Montana State University

Spring 2015

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Mountains and Minds

Elemental bond May 12, 2015 by Mike Lynch • Published 05/12/15

Reed Howald
Reed Howald. Photo by Kelly Gorham

When alumnus Harlan Byker visited Montana State University and Bozeman last fall, he made certain to make the time to fish the Jefferson River with his former teacher and mentor, Reed Howald, continuing a strong and unlikely friendship built on their shared passions for science, fishing, and undergraduate and graduate research at MSU.

It’s a friendship that spans nearly four decades, stretching back to Byker’s days as a graduate student at MSU in the late 1970s. That was when Byker first asked to work with Howald to round out his doctoral dissertation.

“Reed was this brilliant and eccentric person, and he intrigued me,” Byker said, recalling that his decision to approach Howald laid the groundwork for his life’s work as a researcher, inventor
and entrepreneur.

Byker said later in his career he realized that he could hold his own with graduates of such institutions as CalTech, University of California, Berkeley or Stanford “because of the confidence I got from working with Reed.”

The impact of Howald, as well as MSU professors Dick Geer and Pat Callis, and his MSU education, inspired Byker to establish the Geer-Howald-Callis Undergraduate Research Grant in 1990, a scholarship that has since helped more than 20 students pursue cutting-edge research at MSU.

Howald, a professor emeritus of chemistry who, at 84, still keeps a space in MSU’s Gaines Hall, did not expect that his mentorship would turn into a long-term relationship after Byker completed his doctorate.

Then, in the early 1980s, Byker began making regular trips back to Bozeman to fish, reaching out to Howald again. The two discovered their mutual love of fishing. The two have since fished together through the intervening decades, across southwest Montana and on the rivers near Byker’s home in Michigan.

Despite their abiding love for fishing, the two at first took a very different approach to the sport.

“Harlan was a worm fisherman,” Howald said, recalling those early years. “When he took me on the Madison, I would be fishing flies, and he would be fishing bait. I did not expect that he would become a fly fisherman, but I would show him what it took.”

Howald took Byker fishing along Rocky Creek, near the home Howald shares with his wife, Elaine.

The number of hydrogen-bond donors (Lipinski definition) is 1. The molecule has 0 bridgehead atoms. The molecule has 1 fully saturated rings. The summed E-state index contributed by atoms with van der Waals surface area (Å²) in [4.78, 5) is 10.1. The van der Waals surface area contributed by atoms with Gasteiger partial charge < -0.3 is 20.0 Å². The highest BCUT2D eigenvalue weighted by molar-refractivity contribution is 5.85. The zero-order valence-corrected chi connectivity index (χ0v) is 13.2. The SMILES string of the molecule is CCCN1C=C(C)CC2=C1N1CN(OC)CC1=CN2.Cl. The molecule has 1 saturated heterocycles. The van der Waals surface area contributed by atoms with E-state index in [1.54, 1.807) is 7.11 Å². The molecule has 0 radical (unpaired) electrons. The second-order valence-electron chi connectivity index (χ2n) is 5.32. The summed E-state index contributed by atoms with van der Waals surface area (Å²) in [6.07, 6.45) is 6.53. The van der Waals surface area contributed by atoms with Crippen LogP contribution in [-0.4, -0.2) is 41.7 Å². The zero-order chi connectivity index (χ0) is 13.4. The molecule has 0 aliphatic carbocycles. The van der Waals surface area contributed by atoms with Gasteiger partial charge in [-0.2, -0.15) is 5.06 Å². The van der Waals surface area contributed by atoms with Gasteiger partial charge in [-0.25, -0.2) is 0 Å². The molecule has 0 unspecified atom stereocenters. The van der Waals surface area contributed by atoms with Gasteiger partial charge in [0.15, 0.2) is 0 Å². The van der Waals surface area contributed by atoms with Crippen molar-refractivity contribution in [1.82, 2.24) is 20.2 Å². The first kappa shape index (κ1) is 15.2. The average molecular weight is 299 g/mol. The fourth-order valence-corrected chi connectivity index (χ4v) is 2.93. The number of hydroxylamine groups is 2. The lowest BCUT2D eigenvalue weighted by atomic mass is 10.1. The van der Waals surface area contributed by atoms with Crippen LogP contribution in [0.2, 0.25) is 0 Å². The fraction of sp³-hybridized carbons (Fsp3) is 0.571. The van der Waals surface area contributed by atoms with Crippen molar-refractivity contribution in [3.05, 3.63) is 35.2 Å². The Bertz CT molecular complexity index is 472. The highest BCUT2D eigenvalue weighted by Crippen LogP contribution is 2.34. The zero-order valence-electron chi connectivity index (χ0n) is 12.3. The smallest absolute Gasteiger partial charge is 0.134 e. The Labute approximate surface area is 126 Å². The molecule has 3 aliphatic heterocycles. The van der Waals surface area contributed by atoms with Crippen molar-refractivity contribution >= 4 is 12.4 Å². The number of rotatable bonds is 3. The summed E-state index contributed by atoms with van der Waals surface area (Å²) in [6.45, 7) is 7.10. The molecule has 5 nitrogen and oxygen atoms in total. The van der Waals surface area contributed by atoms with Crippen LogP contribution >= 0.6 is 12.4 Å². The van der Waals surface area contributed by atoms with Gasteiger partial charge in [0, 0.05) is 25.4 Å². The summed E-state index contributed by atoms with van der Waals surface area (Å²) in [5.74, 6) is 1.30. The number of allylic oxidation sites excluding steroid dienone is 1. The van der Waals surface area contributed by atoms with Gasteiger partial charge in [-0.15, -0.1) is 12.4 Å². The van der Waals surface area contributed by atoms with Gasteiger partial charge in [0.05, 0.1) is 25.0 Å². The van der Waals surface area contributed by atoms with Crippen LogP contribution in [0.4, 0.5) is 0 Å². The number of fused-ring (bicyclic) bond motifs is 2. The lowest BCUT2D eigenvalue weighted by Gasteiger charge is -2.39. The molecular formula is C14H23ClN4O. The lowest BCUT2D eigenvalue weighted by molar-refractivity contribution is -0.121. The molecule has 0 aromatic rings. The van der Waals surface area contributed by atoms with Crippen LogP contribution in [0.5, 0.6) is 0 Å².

Howald said the reason that stream is so special is “because it has a lot of rainbows in the six-to-nine-inch range—not smart, but very hungry,” making it the perfect place to introduce Byker to fly fishing.

Fly fishing wasn’t the only arena where Byker would reach back for advice from his old mentor. Having amassed nearly 50 patents, including the invention of the auto-dimming rearview mirror, Byker set out to start a new company, Pleotint, where he focused on designing windows that would dim automatically in strong sunlight.

That was when Byker reached out to Howald to troubleshoot the limits of the materials with which he was experimenting. “It occurred to me that I had taken a class from Reed [in inorganic chemistry] and I thought ‘You know what, Reed would have information on that.”

“There are three amazing things about Harlan,” Howald said about the consulting he performed with him.

“First, he is brilliant. Second, he hires smart people to work for him. And third, he is willing to shift the emphasis of his research when he needs to.”

That shift in emphasis resulted in the breakthrough Byker’s fledgling company needed. Moving from electrochromic to thermochromic systems required a different way of thinking. It was Howald who recommended Byker shift his attention from organic to inorganic compounds, significantly advancing the effectiveness of the window technology.

As their friendship evolved, both men would prove to serve as a strong influence in the other’s life. Inspired by the example of Byker’s scholarship honoring him, Howald returned the honor when he and his wife chose to create the Harlan Byker Graduate Research Assistantship in recognition of one of Howald’s most inspiring students.

“My vision was something like the Byker undergraduate research scholarship (but for graduate students),” Howald said. “Graduate research in productive fields like chemistry develops really important information for a graduate student who is working three to five years on a project.”

This past fall, Byker and Howald reunited again, only this time on MSU’s campus. There they visited with the curators of the MSU Library’s Trout and Salmonid Collection, and Howald spoke about his family’s long history with fly fishing.

It happens that Howald’s father, a chemist by training, had invented the “Howald process,” born out of the need to repair the bamboo rods Howald and his sister had absently stepped on as children. Licensed to manufacturers, the process was at the heart of the first generation of fiberglass fishing rods.

“When I was a kid, I would look in the Cabela’s catalog and read about the rods made by the Howald process,” Byker said.

Knowing Howald has always been game for jumping into a raft or boat, Byker invited him fishing on the Jefferson that same weekend. Returning to the water, they marveled together at the rare cutthroat Howald caught, and fished, not as student and teacher, but as old friends. ■